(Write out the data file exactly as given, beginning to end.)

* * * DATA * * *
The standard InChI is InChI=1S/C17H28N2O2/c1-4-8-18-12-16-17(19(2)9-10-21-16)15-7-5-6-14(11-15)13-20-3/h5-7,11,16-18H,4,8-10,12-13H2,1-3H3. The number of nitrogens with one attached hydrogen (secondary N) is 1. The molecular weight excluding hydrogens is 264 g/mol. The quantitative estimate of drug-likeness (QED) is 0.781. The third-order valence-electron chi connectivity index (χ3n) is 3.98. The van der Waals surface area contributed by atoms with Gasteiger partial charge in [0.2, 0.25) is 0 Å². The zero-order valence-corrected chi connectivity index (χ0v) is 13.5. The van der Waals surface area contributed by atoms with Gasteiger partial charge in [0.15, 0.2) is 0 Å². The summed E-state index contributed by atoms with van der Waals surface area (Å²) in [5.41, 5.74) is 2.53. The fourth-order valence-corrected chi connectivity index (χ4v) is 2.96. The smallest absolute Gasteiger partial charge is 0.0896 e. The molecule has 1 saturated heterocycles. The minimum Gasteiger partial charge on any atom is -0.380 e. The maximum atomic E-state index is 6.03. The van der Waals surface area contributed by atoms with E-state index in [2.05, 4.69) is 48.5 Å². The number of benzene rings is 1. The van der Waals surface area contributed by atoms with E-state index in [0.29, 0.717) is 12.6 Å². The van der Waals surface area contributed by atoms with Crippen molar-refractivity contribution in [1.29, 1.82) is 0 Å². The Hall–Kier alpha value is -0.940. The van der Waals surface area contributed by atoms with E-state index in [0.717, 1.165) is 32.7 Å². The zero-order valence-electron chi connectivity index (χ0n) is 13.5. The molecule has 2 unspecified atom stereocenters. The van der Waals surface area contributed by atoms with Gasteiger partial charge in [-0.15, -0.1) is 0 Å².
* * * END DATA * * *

The standard InChI is InChI=1S/C17H28N2O2/c1-4-8-18-12-16-17(19(2)9-10-21-16)15-7-5-6-14(11-15)13-20-3/h5-7,11,16-18H,4,8-10,12-13H2,1-3H3. The number of nitrogens with one attached hydrogen (secondary N) is 1. The molecular weight excluding hydrogens is 264 g/mol. The quantitative estimate of drug-likeness (QED) is 0.781. The third-order valence-electron chi connectivity index (χ3n) is 3.98. The van der Waals surface area contributed by atoms with Gasteiger partial charge in [0.2, 0.25) is 0 Å². The zero-order valence-corrected chi connectivity index (χ0v) is 13.5. The van der Waals surface area contributed by atoms with Gasteiger partial charge in [0.15, 0.2) is 0 Å². The summed E-state index contributed by atoms with van der Waals surface area (Å²) in [5.41, 5.74) is 2.53. The fourth-order valence-corrected chi connectivity index (χ4v) is 2.96. The smallest absolute Gasteiger partial charge is 0.0896 e. The molecule has 1 saturated heterocycles. The minimum Gasteiger partial charge on any atom is -0.380 e. The maximum atomic E-state index is 6.03. The van der Waals surface area contributed by atoms with E-state index in [2.05, 4.69) is 48.5 Å². The number of benzene rings is 1. The van der Waals surface area contributed by atoms with E-state index in [0.29, 0.717) is 12.6 Å². The van der Waals surface area contributed by atoms with Crippen molar-refractivity contribution in [1.29, 1.82) is 0 Å². The Hall–Kier alpha value is -0.940. The van der Waals surface area contributed by atoms with E-state index in [0.717, 1.165) is 32.7 Å². The zero-order valence-electron chi connectivity index (χ0n) is 13.5. The molecule has 2 unspecified atom stereocenters. The van der Waals surface area contributed by atoms with Gasteiger partial charge in [-0.15, -0.1) is 0 Å².